I’m still getting to know James, one of the “hardcore homeless” in Syracuse, N.Y.
Every few days I stop by his place, a doorway of a long-abandoned building downtown in plain view of City Hall.
It’s been snowy and miserably cold in Syracuse for months now, yet James lives and sleeps outside. His world is a three-mile square, circumscribed by his shopping cart’s mobility, his sense of where he’s welcome — and not — and his day-to-day survival skills.
Unlike most 48-year-olds, James settles in for the night by 5 p.m. He does so by cocooning inside his layers, including a couple of oversized winter coats, and trying to get comfortable in a sleeping bag on top of several cardboard boxes. His doorway doesn’t get any sun, but it’s sheltered from the bitter wind.
Imagine that this is your world: you wake up each morning outdoors, in single-digit temperatures. You push a shopping cart around a city, use a restroom in a public building or coffee shop, stop at a post office and bottle redemption center, buy some snacks or eat food that’s been given to you, then go back to your doorway. That’s where you’ll spend the next 12 hours or so, until the cold and the dawn wake you up again.
That’s your life. That’s James’ life.
James says he has no other choice than to live like this.
Some readers of my earlier post about James wanted to know more about him, and why he and other homeless choose to live such a harsh, brutal existence.
There’s an easy answer that I won’t fall back on. I’d rather get to know the man instead of labeling him.
I ask James questions each time I catch up with him. He seems to like the attention, and he’s a good conversationalist. He’s also fairly easy to find, since he is a creature of habit. There is more I want to know, but here’s some of what he’s told me or I’ve observed:
He learned to read by picking up the family Bible, a 1924 edition. He has a strong vocabulary. He played baseball and chess as a youth.
He writes letters, printing them with pens and on notebook paper he buys from a Dollar Store downtown. Yesterday, when I caught up to him at his morning post office stop, he was writing a letter. He said it was to a friend in Germany.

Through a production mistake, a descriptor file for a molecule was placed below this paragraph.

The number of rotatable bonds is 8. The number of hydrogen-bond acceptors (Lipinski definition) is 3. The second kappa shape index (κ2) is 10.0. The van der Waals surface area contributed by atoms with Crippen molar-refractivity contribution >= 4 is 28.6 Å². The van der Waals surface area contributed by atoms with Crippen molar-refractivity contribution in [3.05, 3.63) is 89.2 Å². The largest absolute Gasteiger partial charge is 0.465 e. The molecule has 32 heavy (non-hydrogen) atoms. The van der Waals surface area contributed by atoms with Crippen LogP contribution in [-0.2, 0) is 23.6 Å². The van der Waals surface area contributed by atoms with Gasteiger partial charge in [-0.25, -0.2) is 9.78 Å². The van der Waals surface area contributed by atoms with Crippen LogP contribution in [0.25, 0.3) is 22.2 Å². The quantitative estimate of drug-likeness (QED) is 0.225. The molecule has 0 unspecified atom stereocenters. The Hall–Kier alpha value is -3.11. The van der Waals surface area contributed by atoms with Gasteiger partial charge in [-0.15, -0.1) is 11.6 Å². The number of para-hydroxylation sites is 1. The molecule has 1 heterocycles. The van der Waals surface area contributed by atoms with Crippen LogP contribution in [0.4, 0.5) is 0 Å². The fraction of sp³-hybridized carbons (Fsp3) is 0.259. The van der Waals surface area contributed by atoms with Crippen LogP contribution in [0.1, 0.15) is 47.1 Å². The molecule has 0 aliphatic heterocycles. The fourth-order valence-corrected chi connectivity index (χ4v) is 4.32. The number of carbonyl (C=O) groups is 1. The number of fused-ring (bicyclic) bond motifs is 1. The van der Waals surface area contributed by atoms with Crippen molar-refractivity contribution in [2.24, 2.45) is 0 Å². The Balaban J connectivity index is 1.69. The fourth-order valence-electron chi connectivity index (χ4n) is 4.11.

He reads several newspapers, follows current events as best he can, and tears out articles to include with his letters. He was excited by the story of the California couple who found $10 million in rare coins while walking their dog.
He offers the same reply every time I ask how he’s doing: “All right, considering.”
He speaks fondly of a man in Syracuse, a retired postal worker who delivers home-cooked breakfast to the homeless almost every day. James says he tells the man to slow down, take some days off to take care of himself instead of the homeless. “You may be a church, but you’re still a human being,” James says he tells the Good Samaritan.
James claims he has no choice but to sleep outside, saying people at the city’s shelters demand that he buy their drugs, specifically crack cocaine and heroin. That topic gets him very agitated, and he starts making other claims that are hard to believe.
Here are some things I don’t yet know about James: his last name … whether he has any family left (he said his parents died in the mid 1990s) … if the illegal drugs he rails about are really medications that have been prescribed … who he sends letters to, and why he seems obsessed with Germany. (He says he lived there for five years as a child).
I’ll keep spending time with James, knowing that what he tells me may not be 100 percent accurate. Why am I doing this? Honestly, I’m not completely sure. It’s not just a “There but for the grace of God …” thing.
James, I guess, represents what so many of us choose to ignore. Or fear. More to come, while I figure this out.